New data from the Global Drug Survey (GDS) has exposed the world’s drug and alcohol consumption habits during the first few weeks of lockdown. The interim results from a sample base of around 40,000 have been released now, with the full report due to be published in early July.

The Global Drug Survey’s Covid-19 study reveals that while many people have increased their usage, others have seized the chance to rein in their vices.

Alcohol being drunk earlier

The report’s initial findings show that 31.4% of global respondents reported drinking alcohol earlier in the day, while 30.5% have increased their drinking days a little, with 13.5% reporting a lot. Over 16% have also increased the days they drink five alcoholic drinks or more, with 7.6% stating their binging days have increased substantially. In the UK, nearly 47% reported drinking earlier in the day than in February, compared with 23.3% in Greece at the other end of the spectrum. In addition, 10.9% had increased their binge drinking a lot. The most commonly given reasons for increased drinking were having more time to drink and being bored. Nearly 40% of UK drinkers (25% globally) drank to assuage their anxiety.

Poorer physical health was cited by more than 40% as a consequence of increased drinking, with decreased mental health, work performance and pleasure from drinking also commonly reported.

Some positive aspects of lockdown on drinking behaviour were also highlighted. In the UK, 27.7% of 1100 respondents reduced their days of drinking, while 35.9% had lowered their binge drinking. More than 60% subsequently reported improvements in physical health and more than 40% improvement in finances.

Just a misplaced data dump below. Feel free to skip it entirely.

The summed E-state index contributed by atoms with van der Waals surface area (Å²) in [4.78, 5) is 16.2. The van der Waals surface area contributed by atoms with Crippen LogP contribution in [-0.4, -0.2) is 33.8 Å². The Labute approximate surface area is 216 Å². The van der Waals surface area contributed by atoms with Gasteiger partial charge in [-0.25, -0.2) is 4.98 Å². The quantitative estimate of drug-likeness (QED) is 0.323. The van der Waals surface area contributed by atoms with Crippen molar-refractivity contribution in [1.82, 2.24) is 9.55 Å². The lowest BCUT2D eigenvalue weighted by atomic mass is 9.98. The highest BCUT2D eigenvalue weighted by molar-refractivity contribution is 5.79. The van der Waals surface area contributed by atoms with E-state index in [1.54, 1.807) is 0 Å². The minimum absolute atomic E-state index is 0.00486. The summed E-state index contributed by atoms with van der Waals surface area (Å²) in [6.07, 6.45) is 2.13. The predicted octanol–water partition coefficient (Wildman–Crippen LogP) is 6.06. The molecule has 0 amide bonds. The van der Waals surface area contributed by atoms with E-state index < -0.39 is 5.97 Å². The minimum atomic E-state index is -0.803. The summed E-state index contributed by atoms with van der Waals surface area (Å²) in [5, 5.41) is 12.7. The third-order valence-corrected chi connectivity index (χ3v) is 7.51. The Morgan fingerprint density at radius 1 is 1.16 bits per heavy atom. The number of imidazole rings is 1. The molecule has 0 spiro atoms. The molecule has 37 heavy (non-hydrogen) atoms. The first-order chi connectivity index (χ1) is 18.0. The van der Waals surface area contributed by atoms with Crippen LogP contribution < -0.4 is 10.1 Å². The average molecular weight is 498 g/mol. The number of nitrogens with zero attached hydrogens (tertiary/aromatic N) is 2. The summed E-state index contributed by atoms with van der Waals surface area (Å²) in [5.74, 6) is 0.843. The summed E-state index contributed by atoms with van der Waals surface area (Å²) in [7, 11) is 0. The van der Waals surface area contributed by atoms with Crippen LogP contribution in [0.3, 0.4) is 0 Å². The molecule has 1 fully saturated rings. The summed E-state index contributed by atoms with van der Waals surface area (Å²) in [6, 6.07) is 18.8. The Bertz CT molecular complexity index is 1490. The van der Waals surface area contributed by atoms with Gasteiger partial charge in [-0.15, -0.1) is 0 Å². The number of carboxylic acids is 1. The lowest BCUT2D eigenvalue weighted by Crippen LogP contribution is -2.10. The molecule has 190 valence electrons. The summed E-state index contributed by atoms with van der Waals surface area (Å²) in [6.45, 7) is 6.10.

Professor Adam Winstock, a Consultant Psychiatrist and addiction medicine specialist and founder of the survey, said: “The survey shows that what you do matters. In a short period, people are feeling worse off mentally and physically through drinking. And we see the real significant benefits of drinking less. This is not about being sober and not getting tipsy. Just drop a day or two to see a difference.”

Anxiety and boredom increase drug use

Twelve-thousand people responded to the GDS questions about cannabis, with 40.9% reporting increased use of a product containing tetrahydrocannabinol (THC) during lockdown. Of these, Australia showed the biggest jump of those reporting a lot of increase: 25.9%, followed by the UK (22.7) and Denmark (21.4). The most common reasons for use were time to kill and boredom.

“Drugs that you can likely get hold of easier, and are more commonly used solitarily, are up [in use]”, says Winstock. However, he notes that caution should be heeded in regards to its potential effect on your lungs when smoked with tobacco. “You don’t want anything that impairs your respiratory function now.”

Of the 5000 global respondents for cocaine, almost 40% had decreased their use, with 12.7% increasing and 45.6% staying the same. The UK, where Bristol and London have been termed ‘cocaine capitals’ of Europe, recorded the largest numbers of respondents reducing their use by a lot: 37.1%.

The global numbers for MDMA are virtually the same as for cocaine: 41.6%, 12.7% and 45.6%, respectively. The reduced use highlights how important friends and setting are to so-called party drugs. The main reasons given for reducing intake of both were “less occasions to use the drug” and “less contact with people who I use the drug with”.

Globally, 2000 people responded about benzodiazepines. Just over 35% said their use had increased, with France showing the highest number of users (16.1%) reporting that their increase had used a lot. Globally, 63.2% of these said that their reason for taking more was heightened anxiety.

It will be interesting to see how these figures change when lockdown ends and the full report is published next month.

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